February 12, 2016

Pope Francis, Russian Orthodox Patriarch Kirill Hold Historic Meeting

Pope Francis and Russian Orthodox Patriarch Kirill held an historic meeting this morning in Havana, Cuba. The main topics discussed were the persecution of Christians and the worldwide assault on marriage and the family. It is unknown whether Patriarch Kirill raised the concerns of the Russian Orthodox leadership about the Byzantine-rite Ukrainian Catholic Church. The Crux news site has an excellent article on that complicated conflict, by Father Andriy Chirovsky, a Ukrainian Catholic priest in Canada. Pope Francis and Patriarch Kirill signed a joint declaration following their conversation.

Previously, no Roman Pontiff had ever met with a Russian Orthodox Patriarch. St. John Paul II long tried to visit Moscow. On several occasions, the Vatican made efforts to arrange a summit meeting, however, negotiations always broke down. Russian Orthodox officials said that a meeting would not be appropriate until conflicts between the Vatican and the Moscow patriarchate were resolved. Efforts by Pope Benedict XVI to do the same also met with resistance.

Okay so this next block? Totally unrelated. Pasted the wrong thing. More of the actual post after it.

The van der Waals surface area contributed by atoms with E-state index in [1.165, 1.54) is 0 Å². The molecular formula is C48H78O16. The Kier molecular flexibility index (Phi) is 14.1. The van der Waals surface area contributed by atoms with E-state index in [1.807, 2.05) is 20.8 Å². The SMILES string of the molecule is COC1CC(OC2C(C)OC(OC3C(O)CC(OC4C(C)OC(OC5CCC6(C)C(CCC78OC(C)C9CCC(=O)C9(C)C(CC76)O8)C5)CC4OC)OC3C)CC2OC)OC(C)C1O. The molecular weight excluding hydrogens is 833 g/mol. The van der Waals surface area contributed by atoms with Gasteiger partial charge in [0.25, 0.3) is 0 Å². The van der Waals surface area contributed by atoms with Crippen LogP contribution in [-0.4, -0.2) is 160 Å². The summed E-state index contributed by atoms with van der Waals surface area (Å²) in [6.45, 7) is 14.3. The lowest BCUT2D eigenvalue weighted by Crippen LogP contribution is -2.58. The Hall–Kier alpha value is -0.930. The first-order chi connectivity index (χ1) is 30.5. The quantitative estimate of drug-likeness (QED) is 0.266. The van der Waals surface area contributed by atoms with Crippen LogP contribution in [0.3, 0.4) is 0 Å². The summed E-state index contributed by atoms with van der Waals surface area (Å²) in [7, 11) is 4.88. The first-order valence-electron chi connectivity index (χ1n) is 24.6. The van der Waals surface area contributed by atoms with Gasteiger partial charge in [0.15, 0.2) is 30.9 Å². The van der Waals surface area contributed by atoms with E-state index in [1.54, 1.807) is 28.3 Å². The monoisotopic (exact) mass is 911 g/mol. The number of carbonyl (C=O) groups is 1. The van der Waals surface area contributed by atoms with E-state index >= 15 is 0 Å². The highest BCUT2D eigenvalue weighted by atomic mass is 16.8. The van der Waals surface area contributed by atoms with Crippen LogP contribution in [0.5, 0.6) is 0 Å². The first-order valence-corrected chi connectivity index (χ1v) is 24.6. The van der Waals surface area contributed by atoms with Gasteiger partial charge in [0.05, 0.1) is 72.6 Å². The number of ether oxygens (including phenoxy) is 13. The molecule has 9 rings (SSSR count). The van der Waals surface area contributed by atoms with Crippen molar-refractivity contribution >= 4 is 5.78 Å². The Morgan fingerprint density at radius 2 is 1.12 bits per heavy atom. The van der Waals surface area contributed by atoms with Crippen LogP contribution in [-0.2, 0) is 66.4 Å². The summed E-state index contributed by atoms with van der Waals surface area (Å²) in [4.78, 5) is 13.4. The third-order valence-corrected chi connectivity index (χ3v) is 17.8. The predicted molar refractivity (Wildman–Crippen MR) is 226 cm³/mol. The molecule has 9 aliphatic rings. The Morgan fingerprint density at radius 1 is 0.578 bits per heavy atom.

NBC News Online offers this succinct and somewhat accurate summation of the theological issues separating the Catholic and Russian Orthodox Churches:
On many major theological issues Catholics and Russian Orthodox Christians remain closely aligned. But the issues that divide them run deep.
The central theological divide dates back to the eighth century and is based in differing philosophical interpretations of the Holy Trinity — the relationship between the Father, Son and Holy Spirit in Christianity.
The Orthodox Church also does not believe in purgatory, which Catholics believe precedes heaven.
There's the key political distinction — the Orthodox Church totally rejects papal authority — and differences on social issues. [ ... ]
The question of clerical marriage is also treated differently by the Russian Church, in which parish-level priests are permitted to be ordained as married men.
Despite the things that separate us, there is a great deal we agree on. Both churches have found common cause in defending traditional religious values like natural marriage, the sanctity of life and the dignity of persons in the face of secular assaults and religious persecution.

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